Penny Cottage and Mint Cottage – Located in the medieval village of Lavenham, Penny and Mint are sister cottages (both built in the 16th Century as Weavers Cottage) who share an adjoining enclosed garden.
The Tryst – This 15th Century, Grade I listed cottage is situated in Lavenham and accommodates up to five guests.
Right on your doorstep you will find various footpaths and woodland walks, all of which easily accessible from the village. Lavenham is a truly historic part of Suffolk and an absolute pleasure to visit. Staying in one of our beautiful holiday cottages in Lavenham will help make your visit to this medieval village that extra bit special.
This important 'Wool Town' was once one of the richest in England and is cluttered with many magnificent medieval buildings.
There is an excellent Butchers at the bottom of the high Street and the marvelous 'granary pat' bread that I supply at The Grove Cottages come from the old fashioned bakery Sparling & Frieres. They bake bread as it should be baked in Market Place, which is a stunning village square that transports you straight back to Medieval times. The magnificent Guild Hall now houses a very interesting museum & the marvelous 'Little Hall' is another National Trust building and often open.
The very excellent Great House French Restaurant is also in the Market Place and there is a very nice pub called 'The Angel', where a thirsty walker can get a drink and a sandwich most of the day. The pub has a fine restaurant which is open every evening with the host playing the piano live on a Friday and Saturday night. The Greyhound gastro pub is another good one, as is the The Great House - a premier French restaurant - and not forgetting the famous and visually stunning inn The Swan Hotel
The Wildlife Gallery: As you walk down the High Street you will find 'The Wildlife Gallery' on the left. This has some very interesting exhibitions featuring artists such as Harry Becker a local artist painting Suffolk rural life about 1880's - 1920's.
Beckers evocative work is only now being recognized for its importance and the Gallery is heavily featuring this artist in the run up to the launch of it's 'definitive book' on his work.
There are a number of very pleasant walks around Lavenham, the tourist centre there has a guided tour and there are some footpaths which make a fine circular walk around the interesting landscape and back to Lavenham.
It is a short stroll to the edge of the village and there are marked circular walks; one of which will take you down the disused railway line to Long Melford and back.
My 'walk', which is marked on the maps I supply at The Grove Cottages, starts in the nearby village of Brent Eleigh and comes into Lavenham at it's famous and imposing Wool Church. After refreshments at one of the fine pubs and a snoop around Lavenham (not forgetting the old antique book shop), my walk takes you back on the green lane to the very excellent Cock pub in Brent Eleigh for a short respite and stroll back to the car. This walk is about 50 minutes in either direction.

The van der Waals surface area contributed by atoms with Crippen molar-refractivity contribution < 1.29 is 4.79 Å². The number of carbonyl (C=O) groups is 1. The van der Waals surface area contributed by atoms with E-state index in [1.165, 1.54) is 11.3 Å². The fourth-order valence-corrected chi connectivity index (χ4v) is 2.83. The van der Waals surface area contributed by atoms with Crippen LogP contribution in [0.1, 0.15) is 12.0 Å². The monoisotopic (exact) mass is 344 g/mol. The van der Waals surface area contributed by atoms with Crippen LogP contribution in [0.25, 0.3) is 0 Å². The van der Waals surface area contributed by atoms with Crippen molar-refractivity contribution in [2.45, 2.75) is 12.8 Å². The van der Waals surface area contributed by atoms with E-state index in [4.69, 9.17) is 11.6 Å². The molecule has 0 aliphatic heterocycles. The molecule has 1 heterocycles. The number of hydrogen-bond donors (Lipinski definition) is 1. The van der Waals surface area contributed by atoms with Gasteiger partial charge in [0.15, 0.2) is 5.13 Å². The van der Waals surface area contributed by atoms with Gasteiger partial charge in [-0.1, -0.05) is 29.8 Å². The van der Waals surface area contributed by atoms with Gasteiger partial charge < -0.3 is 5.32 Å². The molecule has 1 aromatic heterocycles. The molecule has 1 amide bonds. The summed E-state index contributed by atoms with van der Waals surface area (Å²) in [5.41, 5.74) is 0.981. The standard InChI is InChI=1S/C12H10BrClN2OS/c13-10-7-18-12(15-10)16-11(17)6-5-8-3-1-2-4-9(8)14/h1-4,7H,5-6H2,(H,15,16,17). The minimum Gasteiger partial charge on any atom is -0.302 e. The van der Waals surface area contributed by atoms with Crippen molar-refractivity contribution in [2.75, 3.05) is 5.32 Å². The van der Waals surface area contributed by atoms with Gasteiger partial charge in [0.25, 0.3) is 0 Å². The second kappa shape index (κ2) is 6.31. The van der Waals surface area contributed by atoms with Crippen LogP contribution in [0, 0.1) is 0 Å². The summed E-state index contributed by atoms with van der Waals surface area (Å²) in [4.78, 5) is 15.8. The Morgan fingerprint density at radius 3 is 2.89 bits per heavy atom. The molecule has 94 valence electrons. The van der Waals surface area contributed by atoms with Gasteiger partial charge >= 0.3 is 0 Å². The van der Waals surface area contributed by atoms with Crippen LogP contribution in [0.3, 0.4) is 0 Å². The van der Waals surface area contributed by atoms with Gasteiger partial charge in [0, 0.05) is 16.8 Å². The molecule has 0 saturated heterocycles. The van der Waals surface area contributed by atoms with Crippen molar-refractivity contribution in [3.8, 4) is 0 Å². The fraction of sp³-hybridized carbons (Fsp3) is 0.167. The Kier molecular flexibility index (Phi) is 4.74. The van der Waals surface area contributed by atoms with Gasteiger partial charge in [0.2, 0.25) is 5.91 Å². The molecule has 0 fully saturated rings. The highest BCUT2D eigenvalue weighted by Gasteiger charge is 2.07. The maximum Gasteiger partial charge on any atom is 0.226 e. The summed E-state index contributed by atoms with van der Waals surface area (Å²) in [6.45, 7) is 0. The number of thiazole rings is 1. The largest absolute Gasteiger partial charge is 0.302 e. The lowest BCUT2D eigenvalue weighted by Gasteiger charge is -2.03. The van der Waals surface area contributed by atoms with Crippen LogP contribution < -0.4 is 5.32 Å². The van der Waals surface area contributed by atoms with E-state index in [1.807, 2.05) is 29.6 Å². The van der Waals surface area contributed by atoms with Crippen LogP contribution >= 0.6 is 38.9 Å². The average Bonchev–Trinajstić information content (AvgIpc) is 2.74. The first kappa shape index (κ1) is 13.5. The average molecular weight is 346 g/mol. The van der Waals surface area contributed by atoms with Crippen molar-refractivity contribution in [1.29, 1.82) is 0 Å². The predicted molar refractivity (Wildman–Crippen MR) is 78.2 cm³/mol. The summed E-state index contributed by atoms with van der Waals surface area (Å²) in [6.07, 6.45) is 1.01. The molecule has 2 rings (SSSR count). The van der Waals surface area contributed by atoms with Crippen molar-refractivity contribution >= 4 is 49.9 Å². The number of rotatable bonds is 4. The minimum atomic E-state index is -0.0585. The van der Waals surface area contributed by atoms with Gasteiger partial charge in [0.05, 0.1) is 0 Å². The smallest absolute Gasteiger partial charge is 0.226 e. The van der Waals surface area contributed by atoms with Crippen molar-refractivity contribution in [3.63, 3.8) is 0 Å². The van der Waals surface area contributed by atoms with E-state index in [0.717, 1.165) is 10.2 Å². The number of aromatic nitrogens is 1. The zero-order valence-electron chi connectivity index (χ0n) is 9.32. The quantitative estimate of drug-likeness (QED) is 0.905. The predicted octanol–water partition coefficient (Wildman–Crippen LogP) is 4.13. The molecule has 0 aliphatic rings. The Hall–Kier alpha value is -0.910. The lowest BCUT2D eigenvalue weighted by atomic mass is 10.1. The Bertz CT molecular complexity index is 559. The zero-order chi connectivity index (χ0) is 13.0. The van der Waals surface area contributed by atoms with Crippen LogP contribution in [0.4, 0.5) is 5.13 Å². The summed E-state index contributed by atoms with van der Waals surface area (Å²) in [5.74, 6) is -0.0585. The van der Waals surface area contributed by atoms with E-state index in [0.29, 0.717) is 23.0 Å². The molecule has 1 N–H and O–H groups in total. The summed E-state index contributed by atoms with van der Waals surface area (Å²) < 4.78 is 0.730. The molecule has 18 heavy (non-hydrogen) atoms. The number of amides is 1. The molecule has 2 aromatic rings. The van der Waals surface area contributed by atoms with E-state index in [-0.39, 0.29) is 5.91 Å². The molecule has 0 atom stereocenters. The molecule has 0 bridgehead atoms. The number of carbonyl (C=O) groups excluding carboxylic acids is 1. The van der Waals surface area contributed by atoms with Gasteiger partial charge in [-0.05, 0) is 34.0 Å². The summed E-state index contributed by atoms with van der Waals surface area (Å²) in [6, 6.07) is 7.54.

In Charles Dickens's days, boys living in Scotland and here in East Anglia would be allowed to leave boarding school a day early because it took so long to get back home to those places.
Even though we are just 60 miles from London, this area was always very inaccessible and remained so until very recent times.
Now the local mainline train journey to London is a mere 45 minutes and a car journey takes about an hour and a half.
But still Suffolk has retained an unusually strong independent rural atmosphere and one of the great joys of the area are the beautiful little hamlets that even locals get lost getting to through the meandering 'spiders web' of tiny lanes and byroads.
Many of these villages are wonderfully preserved in their medieval origins, our local village of Lavenham being a fantastic example.
The area is very rich in history from the Saxon treasure of Sutton Hoo and the rebel Queen Bodicea who defeated the Romans, right up to the many expeditions of Settlers leaving for America - in fact the First Governor of Massachusetts came from this tiny hamlet of Edwardstone when I am based at The Old Grove Farm.
The landscape and the architectural beauty of the area has long inspired Artists to work and move here. The greatest English landscape painter John Constable painted all his famous masterpieces along the Stour, which is just 5 miles from The Grove Cottages. His work undoubtedly created this landscape as the quintessential English Landscape, which is one reason why visitors to the area feel so at home.
The Great Portrait painter Thomas Gainsborough lived in Sudbury (the closest town to us) and it is a real pleasure to visit his home, which is now a very interesting museum and exciting showplace for local artists and events. It also has a wonderful print making workshop where courses on all kinds of printmaking are constantly held and very much sought after.
The great artist Sir Alfred Munnings, famous for his portraits of rural Suffolk life, lived and had his studio close to the River Stour at Dedham; now an interesting museum devoted to him and his works of art.